I don’t trust myself to do the cover art. I can draw pretty well, but I can’t do art in colour. I’m good with a pencil or pen, but not with paint or colouring with a computer. It would look awful. That’s not my strong suit. I can do line drawings for the inside of the book, though. I can draw maps, buildings, animals, and scenery. But when adding colour, I can’t do it.
So, what do I do? I may have to hire an artist to do the cover art for me. Or if it’s a book like the Japan book I’m writing, I could use a photograph I’ve taken and some simple graphic art program, but I’m not sure how it’ll look. I’ll have to see.
If you’ve self-published, how did you get the cover art done?
(On a side note, this is the 50th post on this blog.)
The massacre during the premier of “The Dark Knight Rises” in Colorado was a tragedy. I can’t understand how James Holmes could have gone into the theatre and kill 12 people, including a 6 year old child. It’s unforgivable.
But what I found ridiculous is that a congressman by the name of Louie Gohmert thinks that the cause of this massacre is the lack of prayer and the attack against Judeo-Christian values. He thinks that if more people would pray, their prayers could stop the massacre. Sorry, Rep. Gohmert, but that won’t do a thing. More or less prayer won’t stop some guy from killing people. These things have been going on for thousands of years. It’s nothing new. He doesn’t seem to understand his own government’s constitution, especially the part regarding separation of church and state. He doesn’t understand that there are many religions in the USA. He thinks that prayer, specifically Christian, should be permitted in high school graduations, for example. That would leave out those who are not Christian. Besides, public schools are state run, therefore, separated from church. But that’s not the point of this post. What I’m saying is that people will do whatever they want whether other people pray or not. And specifying one particular religion goes against the fact that the USA was not founded as a Christian nation, hence the separation of church and state.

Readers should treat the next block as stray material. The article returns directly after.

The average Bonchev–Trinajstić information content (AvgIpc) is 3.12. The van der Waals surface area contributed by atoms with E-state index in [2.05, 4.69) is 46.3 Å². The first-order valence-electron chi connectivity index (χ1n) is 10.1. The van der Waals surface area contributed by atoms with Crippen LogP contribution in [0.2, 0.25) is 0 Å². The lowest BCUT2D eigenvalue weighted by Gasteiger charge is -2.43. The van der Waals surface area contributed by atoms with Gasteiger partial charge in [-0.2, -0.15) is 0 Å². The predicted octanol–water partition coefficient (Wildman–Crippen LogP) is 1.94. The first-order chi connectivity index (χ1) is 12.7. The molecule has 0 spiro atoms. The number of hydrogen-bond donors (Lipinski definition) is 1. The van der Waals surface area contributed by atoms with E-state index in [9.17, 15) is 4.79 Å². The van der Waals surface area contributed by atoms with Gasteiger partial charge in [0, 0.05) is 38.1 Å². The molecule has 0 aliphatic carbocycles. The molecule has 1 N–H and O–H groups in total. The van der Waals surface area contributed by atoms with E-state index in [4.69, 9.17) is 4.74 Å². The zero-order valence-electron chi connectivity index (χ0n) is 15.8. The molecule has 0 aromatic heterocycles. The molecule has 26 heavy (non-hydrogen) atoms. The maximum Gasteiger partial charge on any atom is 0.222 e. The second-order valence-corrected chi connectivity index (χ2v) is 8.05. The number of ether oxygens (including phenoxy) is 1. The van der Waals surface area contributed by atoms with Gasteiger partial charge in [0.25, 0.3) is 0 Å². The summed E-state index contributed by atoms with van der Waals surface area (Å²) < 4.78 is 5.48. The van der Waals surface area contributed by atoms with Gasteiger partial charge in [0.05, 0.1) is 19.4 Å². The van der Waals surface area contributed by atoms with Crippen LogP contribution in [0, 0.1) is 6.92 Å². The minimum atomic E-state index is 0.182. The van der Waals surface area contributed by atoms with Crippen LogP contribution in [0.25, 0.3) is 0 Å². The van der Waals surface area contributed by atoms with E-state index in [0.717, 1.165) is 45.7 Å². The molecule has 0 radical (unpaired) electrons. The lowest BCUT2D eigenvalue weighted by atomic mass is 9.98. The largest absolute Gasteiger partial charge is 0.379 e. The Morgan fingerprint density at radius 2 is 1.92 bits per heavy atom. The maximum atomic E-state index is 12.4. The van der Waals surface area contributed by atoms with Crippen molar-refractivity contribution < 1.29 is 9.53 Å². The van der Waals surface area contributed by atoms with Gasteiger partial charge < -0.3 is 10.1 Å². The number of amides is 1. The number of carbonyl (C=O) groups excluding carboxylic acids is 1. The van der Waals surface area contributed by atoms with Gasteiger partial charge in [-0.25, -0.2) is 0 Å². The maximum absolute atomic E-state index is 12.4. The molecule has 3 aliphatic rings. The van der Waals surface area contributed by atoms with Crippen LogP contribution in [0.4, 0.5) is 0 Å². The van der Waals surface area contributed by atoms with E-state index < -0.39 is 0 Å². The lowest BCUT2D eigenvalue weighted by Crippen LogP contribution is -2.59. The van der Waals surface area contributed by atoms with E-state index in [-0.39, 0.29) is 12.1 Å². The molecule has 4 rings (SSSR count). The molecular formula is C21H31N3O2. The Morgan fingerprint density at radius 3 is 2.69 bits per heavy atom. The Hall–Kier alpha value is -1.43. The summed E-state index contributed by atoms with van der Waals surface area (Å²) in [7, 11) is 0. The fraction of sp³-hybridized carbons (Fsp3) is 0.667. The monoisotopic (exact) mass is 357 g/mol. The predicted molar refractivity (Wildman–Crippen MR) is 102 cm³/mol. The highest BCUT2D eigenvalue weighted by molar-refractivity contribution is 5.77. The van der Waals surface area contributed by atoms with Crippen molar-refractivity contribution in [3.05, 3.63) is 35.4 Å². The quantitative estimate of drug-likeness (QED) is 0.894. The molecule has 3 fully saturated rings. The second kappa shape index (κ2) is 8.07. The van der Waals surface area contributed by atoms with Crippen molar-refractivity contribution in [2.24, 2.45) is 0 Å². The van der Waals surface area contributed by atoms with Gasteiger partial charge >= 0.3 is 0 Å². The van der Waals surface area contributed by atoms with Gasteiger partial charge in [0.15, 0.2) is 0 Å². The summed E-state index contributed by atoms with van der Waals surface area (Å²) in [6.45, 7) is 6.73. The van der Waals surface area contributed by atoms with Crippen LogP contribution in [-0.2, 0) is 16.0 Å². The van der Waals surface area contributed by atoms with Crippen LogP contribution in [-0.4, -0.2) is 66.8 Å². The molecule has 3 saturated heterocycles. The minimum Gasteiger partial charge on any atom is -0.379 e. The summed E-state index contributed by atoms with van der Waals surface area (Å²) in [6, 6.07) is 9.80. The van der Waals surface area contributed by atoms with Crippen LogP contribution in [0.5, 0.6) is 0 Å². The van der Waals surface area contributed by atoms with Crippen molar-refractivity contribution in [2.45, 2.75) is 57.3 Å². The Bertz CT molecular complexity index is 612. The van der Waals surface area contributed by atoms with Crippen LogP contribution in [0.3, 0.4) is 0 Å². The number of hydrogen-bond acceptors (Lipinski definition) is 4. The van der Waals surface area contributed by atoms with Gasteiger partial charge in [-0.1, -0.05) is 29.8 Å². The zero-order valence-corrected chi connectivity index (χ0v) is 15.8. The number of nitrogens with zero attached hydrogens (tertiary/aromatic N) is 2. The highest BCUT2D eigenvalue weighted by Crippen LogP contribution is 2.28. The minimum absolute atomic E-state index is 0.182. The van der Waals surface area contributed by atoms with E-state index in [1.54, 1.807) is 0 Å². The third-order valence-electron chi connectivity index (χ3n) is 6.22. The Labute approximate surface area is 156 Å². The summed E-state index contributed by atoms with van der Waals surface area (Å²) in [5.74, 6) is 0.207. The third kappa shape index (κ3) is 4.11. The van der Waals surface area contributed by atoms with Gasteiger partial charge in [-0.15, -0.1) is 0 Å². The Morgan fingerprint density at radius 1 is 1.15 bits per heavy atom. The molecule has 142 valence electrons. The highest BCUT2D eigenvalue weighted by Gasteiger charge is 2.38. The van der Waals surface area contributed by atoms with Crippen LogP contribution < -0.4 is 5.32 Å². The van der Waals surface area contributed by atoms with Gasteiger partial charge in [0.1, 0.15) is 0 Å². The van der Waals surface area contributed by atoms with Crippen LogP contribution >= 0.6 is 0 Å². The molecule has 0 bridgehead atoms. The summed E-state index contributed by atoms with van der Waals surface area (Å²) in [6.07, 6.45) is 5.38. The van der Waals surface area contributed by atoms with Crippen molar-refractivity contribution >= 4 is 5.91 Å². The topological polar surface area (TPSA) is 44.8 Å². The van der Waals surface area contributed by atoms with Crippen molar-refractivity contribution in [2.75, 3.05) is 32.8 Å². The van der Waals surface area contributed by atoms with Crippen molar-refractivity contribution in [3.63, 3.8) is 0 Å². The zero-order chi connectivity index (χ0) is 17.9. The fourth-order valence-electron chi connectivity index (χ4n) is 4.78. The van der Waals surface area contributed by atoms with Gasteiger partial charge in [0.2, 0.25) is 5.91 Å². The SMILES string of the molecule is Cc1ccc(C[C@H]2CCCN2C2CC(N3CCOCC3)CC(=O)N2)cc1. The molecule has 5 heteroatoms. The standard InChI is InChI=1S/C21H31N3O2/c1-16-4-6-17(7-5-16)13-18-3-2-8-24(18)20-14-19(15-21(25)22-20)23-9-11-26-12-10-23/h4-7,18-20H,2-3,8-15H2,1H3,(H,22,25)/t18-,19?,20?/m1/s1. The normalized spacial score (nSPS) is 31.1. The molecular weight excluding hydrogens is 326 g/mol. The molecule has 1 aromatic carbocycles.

You may agree or disagree with him, it’s your choice.
This post may contain spoilers. You have been warned.
Have you read The Chrysalids? I remember reading it in school, and I thought it was an interesting post-apocalyptic novel. I enjoyed it, which is unusual, because I didn’t like reading novels for school. It left an impression on me, being the first post-apocalyptic novel I’ve read. But it also left a bit of a foul taste in my mouth at the end. It uses deus ex machina. When the situation was hopeless, someone comes in and saves the day suddenly. An otherwise good book was ended in the worst way.